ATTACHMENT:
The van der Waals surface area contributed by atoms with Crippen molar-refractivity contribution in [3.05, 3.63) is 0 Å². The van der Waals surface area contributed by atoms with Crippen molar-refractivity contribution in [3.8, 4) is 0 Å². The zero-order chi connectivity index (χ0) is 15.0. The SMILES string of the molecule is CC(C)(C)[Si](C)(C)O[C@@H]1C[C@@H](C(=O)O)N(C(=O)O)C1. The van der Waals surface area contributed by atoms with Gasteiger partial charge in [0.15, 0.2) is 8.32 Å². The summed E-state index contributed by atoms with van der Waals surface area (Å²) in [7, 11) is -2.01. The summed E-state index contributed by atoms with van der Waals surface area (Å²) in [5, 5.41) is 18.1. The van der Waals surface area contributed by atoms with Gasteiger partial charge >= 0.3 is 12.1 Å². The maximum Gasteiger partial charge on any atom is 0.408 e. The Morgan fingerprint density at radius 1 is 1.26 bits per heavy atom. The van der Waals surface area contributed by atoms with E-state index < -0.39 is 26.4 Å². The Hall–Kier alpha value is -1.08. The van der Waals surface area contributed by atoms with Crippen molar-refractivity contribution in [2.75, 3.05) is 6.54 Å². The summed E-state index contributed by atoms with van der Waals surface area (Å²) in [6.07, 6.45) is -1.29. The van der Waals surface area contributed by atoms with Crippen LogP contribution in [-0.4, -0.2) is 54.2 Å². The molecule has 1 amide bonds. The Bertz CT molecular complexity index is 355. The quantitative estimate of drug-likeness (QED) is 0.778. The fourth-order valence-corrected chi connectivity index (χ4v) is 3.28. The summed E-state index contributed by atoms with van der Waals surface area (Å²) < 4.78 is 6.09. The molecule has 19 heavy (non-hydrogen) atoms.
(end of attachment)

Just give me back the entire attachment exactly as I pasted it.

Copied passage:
The van der Waals surface area contributed by atoms with Crippen molar-refractivity contribution in [3.05, 3.63) is 0 Å². The van der Waals surface area contributed by atoms with Crippen molar-refractivity contribution in [3.8, 4) is 0 Å². The zero-order chi connectivity index (χ0) is 15.0. The SMILES string of the molecule is CC(C)(C)[Si](C)(C)O[C@@H]1C[C@@H](C(=O)O)N(C(=O)O)C1. The van der Waals surface area contributed by atoms with Gasteiger partial charge in [0.15, 0.2) is 8.32 Å². The summed E-state index contributed by atoms with van der Waals surface area (Å²) in [7, 11) is -2.01. The summed E-state index contributed by atoms with van der Waals surface area (Å²) in [5, 5.41) is 18.1. The van der Waals surface area contributed by atoms with Gasteiger partial charge >= 0.3 is 12.1 Å². The maximum Gasteiger partial charge on any atom is 0.408 e. The Morgan fingerprint density at radius 1 is 1.26 bits per heavy atom. The van der Waals surface area contributed by atoms with E-state index < -0.39 is 26.4 Å². The Hall–Kier alpha value is -1.08. The van der Waals surface area contributed by atoms with Crippen molar-refractivity contribution in [2.75, 3.05) is 6.54 Å². The summed E-state index contributed by atoms with van der Waals surface area (Å²) in [6.07, 6.45) is -1.29. The van der Waals surface area contributed by atoms with Crippen LogP contribution in [-0.4, -0.2) is 54.2 Å². The molecule has 1 amide bonds. The Bertz CT molecular complexity index is 355. The quantitative estimate of drug-likeness (QED) is 0.778. The fourth-order valence-corrected chi connectivity index (χ4v) is 3.28. The summed E-state index contributed by atoms with van der Waals surface area (Å²) < 4.78 is 6.09. The molecule has 19 heavy (non-hydrogen) atoms.